Complex MCA Aneurysms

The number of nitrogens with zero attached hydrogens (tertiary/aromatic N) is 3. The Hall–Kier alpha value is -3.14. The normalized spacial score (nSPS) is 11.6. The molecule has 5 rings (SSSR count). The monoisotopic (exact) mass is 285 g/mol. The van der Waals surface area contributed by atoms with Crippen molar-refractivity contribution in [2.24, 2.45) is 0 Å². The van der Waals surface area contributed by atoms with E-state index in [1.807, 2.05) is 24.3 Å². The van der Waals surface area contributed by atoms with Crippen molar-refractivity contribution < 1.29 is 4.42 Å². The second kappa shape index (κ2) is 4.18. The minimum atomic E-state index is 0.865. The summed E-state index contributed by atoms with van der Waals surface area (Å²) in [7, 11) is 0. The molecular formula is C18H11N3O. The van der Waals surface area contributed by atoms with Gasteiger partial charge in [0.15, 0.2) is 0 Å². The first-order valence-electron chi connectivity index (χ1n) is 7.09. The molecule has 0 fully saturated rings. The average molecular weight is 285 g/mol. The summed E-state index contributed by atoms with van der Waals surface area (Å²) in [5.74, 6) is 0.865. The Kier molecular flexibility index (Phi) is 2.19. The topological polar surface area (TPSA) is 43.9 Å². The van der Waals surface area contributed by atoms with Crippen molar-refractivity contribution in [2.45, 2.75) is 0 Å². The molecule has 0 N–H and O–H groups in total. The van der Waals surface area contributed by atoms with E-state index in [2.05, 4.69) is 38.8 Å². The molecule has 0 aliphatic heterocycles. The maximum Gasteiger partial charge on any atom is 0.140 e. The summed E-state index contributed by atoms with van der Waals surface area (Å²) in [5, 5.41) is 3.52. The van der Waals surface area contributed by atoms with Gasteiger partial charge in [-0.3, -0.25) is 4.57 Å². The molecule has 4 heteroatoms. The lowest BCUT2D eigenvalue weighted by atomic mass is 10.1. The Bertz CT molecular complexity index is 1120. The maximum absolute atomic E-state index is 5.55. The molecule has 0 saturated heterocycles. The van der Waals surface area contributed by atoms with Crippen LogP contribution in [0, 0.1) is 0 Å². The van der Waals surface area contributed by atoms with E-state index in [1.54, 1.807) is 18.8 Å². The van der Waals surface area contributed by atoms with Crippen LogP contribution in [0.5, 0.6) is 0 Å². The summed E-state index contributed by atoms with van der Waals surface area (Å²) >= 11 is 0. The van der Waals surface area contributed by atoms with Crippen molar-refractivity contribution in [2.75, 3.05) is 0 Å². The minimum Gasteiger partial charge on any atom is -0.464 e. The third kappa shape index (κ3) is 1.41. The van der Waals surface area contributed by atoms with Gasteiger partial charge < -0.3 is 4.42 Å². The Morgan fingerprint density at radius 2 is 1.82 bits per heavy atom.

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This video describes techniques for clip ligation of complex or very broad base small to medium size MCA aneurysms via bipolar coagulation, remodeling of the dome or aneurysmorrhaphy. This is a patient of mine who is 56 year old male, who was diagnosed with an incidental seven millimeter saccular or a semi fusiform aneurysm of the left MCA bifurcation. As you can see on these 3D reconstruction of the catheter angiogram, the aneurysm has a very short neck, but rather a very broad base. The aneurysm itself is actually multilobulated and has some fusiform features as it incorporates the portion of the proximal M2 branches. Let's review the intraoperative findings. In this case, the Sylvian fissure was open from the distal to proximal direction. All the arachnoids bands were widely dissected because of the complexity of this aneurysm and its shape, I expected that very much circumferential exposure of the dome and the aneurysm neck is necessary. Initially, I attempted to expose M1, which was exposed somewhat posterior actually, and deeper to the aneurysm here is the location of the aneurysm at the tip of my arrow. Here's the M1 branch and it's distal end. Because of the relatively short length of the M1, I expect that there will be few lenticulostriate arteries in the region and therefore I spent reason amount of time dissecting the distal M1 to make sure that the clip blades of the temporary clip are not going to interfere with the perforators or cause their injury. So here you can see the dissection along the distal M1. This is a relatively small amount of space to work through. Fixed retractors are avoided to minimize the risk of injury to the opercula areas. Here, you can see those perforating vessels that I expected. These lenticulostriate arteries are mobilized and adequate space for the clip blades of the temporary clip is created. Here is sharp dissection releasing the bands of these lenticulostriate arteries. Additional space is created for the clip blades. Now that I have adequate space there, I went ahead and dissected around the aneurysm dome. You can see the dome is here. It's very short neck. The adherent emphasage arteries are mobilized away from the neck. Now that I'm getting close to more high-risk maneuvers, the temporary clip was deployed. I assured myself that the blades are all the way across M1. You can see the distal portion of the aneurysm is very much incorporating the origin of M2. I dissected the dome of the aneurysm away from the surrounding cortex so I can see around the cortex toward the M1 above the aneurysm so I can make sure the final permanent clip blades completely exclude this very broad base aneurysm. The aneurysm is relatively baldness. I will have some difficulties seen around the aneurysm dome after the dome is completely dissected. I use bipolar forceps under irrigation and temporary occlusion of M1 to coagulate the dome and shrink it so I can see around the dome and be able to apply the clips more effectively. Here are the final attachments of the dome. I'll review the morphology of the aneurysm with you in a moment. Here's the M1 that is in view just over the aneurysm. The initial temporary clip was placed below the aneurysm. Here you can see that the distal neck of the aneurysm essentially is almost at the same level as the outflows of the temporal M2. This is M1. M2 is here. Here is M1 there again, and there is really minimal neck to work through. The emphasage arteries are again mobilized away. All the arachnoid bands at the neck and the origin of the temporal M2 are dissected. And you can see that again, this is a bulbous aneurysm. And here is the M2 exiting the aneurysm, essentially at the level of the dome. The low stature of this very broad base aneurysm created morphological challenges for placement of adequate definitive clip for exclusion of the dome. With this morphology in mind, I attempted coagulation of the dome to be able to create a more favorable morphology for application of the clip. Here, again, any manipulation did not reveal additional neck. Here is the aneurysmorrhaphy using bipolar forceps over the dome, especially the portion that is herniating superiorly immediately, complicating adequate clip placement. I attempted multiple clips, all of which had shortcomings. Even a J clip seemed to leave some aneurysm neck behind. Different angles of application and deployment were also attempted. You can see again, the neck very much comes to level of the dome. Here is further aneurysmorrhaphy so I can see over the aneurysm to be able to place the more medial clip blade adequately. I tried to place this curved clip, but still there was residual aneurysm herniating just below the clip blades superiorly. I could not push the clip blades toward M1 more because of the very short stature of the neck, close to the temporal M2 along the distal neck at the tip of the arrow. Subsequently I settled on an angle fenestrated clip so I can place the superior clip more toward M1. This left small entry into the aneurysm dome more proximally, which I thought I'll manage via additional clips. Here's a second clip to close the entry into the dome. Ultrasonography using the micro-Doppler device demonstrated some questionable flow within the dome. Another clip was placed at the fenestration. You can see there is small amount of flow on ICG in the aneurysm dome. FLOW 800 evaluation demonstrated good flow without any delay in the M2 branches. So I was satisfied that even though there is flow, quantitatively there is no compromise in the M2 branches. You can see the fluorescein angiography also demonstrated some small filling of the dome distally, potentially some flash filling. You can see more here in a delayed fashion within the dome. I placed additional clip across the dome to avoid filling in this area. Flow was maintained. Finally, an intraoperative angiogram was performed, which revealed complete exclusion of the aneurysm. Postoperative 3D catheter angiogram confirmed complete exclusion of the aneurysm without any complicating features. I believe the aneurysmorrhaphy was effective in this case to be able to shrink the dome so I can look over the superior portion of the dome for accurate deployment of the permanent clip blades. Thank you.